JPCA updates Citi Bike counterproposal

Group will negotiate with DOT before finalized plan

By Jessica Meditz

[email protected]

Following a pause for additional community feedback on the Department of Transportation’s (DOT) Citi Bike expansion plan for District 5, Juniper Park Civic Association (JPCA) has released an updated counterproposal.

Back in April, JPCA released their initial counterproposal in response to the DOT’s original draft plan – which sought to add 52 Citi Bike stations to Ridgewood, Maspeth, Middle Village and Glendale. Thirty-four stations were planned to go in roadbeds and 18 stations were planned to go on sidewalks.

The original proposal for the Citi Bike expansion in District 5, circulated by the DOT.

JPCA’s original proposal called for 45 total stations – all on sidewalks in the interest of preserving parking spaces for locals.

Christina Wilkinson, a member of JPCA who prepared the counterproposal, said that despite submitting the original document to the DOT in April, they did not hear back until June, and all but seven new suggestions for the 34 stations allotted for the roadbeds were rejected.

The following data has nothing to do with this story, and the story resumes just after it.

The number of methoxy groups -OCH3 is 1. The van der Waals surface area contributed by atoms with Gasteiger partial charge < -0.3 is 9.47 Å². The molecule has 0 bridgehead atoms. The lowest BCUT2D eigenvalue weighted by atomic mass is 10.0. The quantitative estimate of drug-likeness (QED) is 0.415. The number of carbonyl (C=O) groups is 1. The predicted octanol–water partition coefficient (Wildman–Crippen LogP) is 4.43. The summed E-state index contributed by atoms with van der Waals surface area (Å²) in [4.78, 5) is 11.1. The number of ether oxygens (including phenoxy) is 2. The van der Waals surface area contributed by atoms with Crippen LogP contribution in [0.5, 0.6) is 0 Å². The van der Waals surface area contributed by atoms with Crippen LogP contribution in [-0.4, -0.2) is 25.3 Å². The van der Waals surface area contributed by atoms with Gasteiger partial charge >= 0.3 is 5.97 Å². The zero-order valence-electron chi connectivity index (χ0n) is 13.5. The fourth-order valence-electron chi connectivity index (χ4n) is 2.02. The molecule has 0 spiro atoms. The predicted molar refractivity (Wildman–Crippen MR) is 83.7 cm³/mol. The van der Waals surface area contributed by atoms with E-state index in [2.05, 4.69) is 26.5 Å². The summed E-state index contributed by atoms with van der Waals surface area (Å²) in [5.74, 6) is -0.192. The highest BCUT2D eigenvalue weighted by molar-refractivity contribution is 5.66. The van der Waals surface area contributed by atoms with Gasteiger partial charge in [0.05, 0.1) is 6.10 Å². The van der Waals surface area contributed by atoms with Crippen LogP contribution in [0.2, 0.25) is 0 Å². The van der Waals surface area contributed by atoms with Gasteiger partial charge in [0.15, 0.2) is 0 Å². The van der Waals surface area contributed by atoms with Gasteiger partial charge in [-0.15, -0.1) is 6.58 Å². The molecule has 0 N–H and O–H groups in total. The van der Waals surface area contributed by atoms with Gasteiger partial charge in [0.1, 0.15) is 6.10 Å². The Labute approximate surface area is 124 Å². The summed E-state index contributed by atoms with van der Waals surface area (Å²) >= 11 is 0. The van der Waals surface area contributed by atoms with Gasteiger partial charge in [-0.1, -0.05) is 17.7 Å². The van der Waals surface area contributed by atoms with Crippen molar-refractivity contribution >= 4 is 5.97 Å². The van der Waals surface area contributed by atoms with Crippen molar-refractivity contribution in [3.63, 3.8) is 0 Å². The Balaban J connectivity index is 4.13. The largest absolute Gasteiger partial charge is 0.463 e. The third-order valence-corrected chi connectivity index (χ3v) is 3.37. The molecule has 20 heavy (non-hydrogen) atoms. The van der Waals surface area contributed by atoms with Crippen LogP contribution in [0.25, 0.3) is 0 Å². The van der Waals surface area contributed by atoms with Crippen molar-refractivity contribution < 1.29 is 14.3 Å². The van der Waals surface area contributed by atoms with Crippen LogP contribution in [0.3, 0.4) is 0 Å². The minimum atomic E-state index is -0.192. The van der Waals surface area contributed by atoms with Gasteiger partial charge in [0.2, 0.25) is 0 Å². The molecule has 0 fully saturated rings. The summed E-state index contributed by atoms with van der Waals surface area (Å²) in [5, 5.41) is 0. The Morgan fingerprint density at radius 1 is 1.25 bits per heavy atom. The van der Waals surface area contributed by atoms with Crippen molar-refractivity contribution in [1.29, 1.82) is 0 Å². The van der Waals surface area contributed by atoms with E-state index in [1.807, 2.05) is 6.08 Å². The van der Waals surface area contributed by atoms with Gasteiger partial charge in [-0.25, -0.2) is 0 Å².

“The reasons they gave didn’t really make any sense. It was this language that maybe they would understand, but nobody outside of the DOT would,” Wilkinson said.

She along with Councilman Robert Holden also felt a great sense of disappointment when the DOT neglected to present their plan to the full Community Board and obtain feedback from local businesses.

Additionally, at Community Board 5’s monthly meeting on Dec. 14, the board voted overwhelmingly in favor of submitting a letter to the DOT requesting that they be able to play an “active role” in the implementation of the program and the placement of these stations.

After some negotiation with the DOT, JPCA’s updated counterproposal calls for 53 stations in total, with 20 in roadbeds and 33 on sidewalks or in no parking areas.

The group argues that the neighborhoods of District 5 are low-rise communities where the majority of residents already own bikes and can adequately store them, resulting in a “reduced demand.”

They also brought up that because this area is a “transit desert,” many residents own cars and thus, need the street parking.

In addition, they argue that roadbed docks “prevent adequate street cleaning,” and that only able-bodied people can enjoy the bikes.

Ridgewood Gardens Associates, Inc., a residential cooperative corporation located at 5224 65th Place in Maspeth, expressed their dissatisfaction with the proposed placement of the Citi Bike stations near their property in a letter to Holden.

“These locations make no sense for several reasons…A large part of our resident population is elderly and they along with other residents struggle to find parking,” George Mandato, board president of Ridgewood Associates, Inc., wrote in the letter. “The inability to find parking is a serious problem for them and the loss of many parking spaces will clearly prejudice the health and safety of these disabled individuals.”